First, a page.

3- Clinical Experience: The clinical experience is a combination of clinician hours and DNP Project hours to total at least 1000 hours. Students in the CNS and NP clinical courses will be assigned clinical rotations in the Inland Empire (IE) region of Southern California (Riverside and San Bernardino Counties). The CNS and NP Program faculty members arrange all clinical rotations for students as required by the California Board of Registered Nursing Regulations (Sections 1484, h (11) of Division 14 of Title 16 of the California Code of Regulations). The CNS and NP clinical courses meet at least four (4) times per quarter face-to-face on campus and all exams are administered on campus. The NP Program skills courses meet weekly during the quarter that the skills course is scheduled. Attendance at each of the assigned labs is mandatory for students enrolled in the skills course.
4- DNP Project: The DNP Project can be done in the workplace allowing students to collect evidence-based research data.
|Quarter||Application Open||Priority Deadline||Final Deadline|
|Autumn of 2024||Oct 1, 2023||—||Feb 1, 2024|
- Baccalaureate degree in nursing from an accredited program
- GPA of 3.0, both cumulative and in nursing courses
- Current United States RN license before application*
- One year of RN experience in the area of desired clinical concentration is strongly advised for application competitiveness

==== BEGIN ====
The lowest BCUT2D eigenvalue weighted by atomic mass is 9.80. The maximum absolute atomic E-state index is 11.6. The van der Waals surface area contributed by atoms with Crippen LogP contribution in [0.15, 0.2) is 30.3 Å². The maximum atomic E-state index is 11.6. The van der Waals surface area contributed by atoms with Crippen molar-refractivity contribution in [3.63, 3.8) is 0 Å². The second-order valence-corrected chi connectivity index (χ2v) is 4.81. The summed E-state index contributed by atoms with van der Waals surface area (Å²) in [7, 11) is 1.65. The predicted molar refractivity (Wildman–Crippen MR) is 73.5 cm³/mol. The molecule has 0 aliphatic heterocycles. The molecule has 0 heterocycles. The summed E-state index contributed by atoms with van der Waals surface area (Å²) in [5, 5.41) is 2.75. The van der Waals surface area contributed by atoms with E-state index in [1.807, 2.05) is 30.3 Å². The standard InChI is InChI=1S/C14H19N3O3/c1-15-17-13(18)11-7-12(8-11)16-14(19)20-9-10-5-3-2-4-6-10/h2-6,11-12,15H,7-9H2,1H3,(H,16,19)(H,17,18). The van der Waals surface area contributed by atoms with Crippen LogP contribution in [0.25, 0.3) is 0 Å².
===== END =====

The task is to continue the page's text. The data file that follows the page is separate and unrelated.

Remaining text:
- Application with personal statement
- Three electronic recommendations (recommenders will receive an email once application is submitted) – preferred: professor, current work supervisor
- Official transcripts for all college credits
- Shadowing highly recommended (4 to 8 hours)
- Interview by faculty members in the School of Nursing
*California RN license required before start of classesThe program is accredited by the Commission on Collegiate Nursing Education (CCNE). Graduates are prepared for certification by the State of California and the American Nurses Association as a Nurse Practitioner. Loma Linda University is accredited by the Western Association of Schools and Colleges (WASC).
The California Board of Registered Nursing granted continuing approval in 2010 to the School of Nursing.
The following estimated cost of attendance is based on full-time attendance for the number of months enrolled per academic year. Estimated amounts may vary based on a number of factors. Students may use these estimates when applying for financial aid.
Required Program Costs
Academic Year 2023-2024
|Year of Program
|Tuition & Fees||$26,700||$31,275||$34,935||$41,340|
Books, Materials, Supplies & Equipment Allowance
(May or may not be purchased through the school)
Other Educational Costs
Non-required costs that can be funded with scholarships/loans.
NotesTuition/Fees is an estimation based on 3 quarters with an average of 10 units (2 classes) per quarter. Living Expenses is calculated for financial aid purposes and is based on 3 quarters (9 months). Actual amounts may vary.
70-75% of LLU Nursing students receive financial aid.
- Estimated amounts are for the academic year specified only. Amounts are based on full-time attendance for the number of months enrolled per academic year. International students need to calculate 12 months of living expenses based on these amounts.
- Amounts are expected to increase each year consistent with inflation in the professional education sector.
- To qualify for financial aid, most students must be enrolled at least half time in an aid eligible program and be taking degree requirements. Half time is 6 units in a quarter for undergraduate programs and 4 units in a quarter for graduate programs.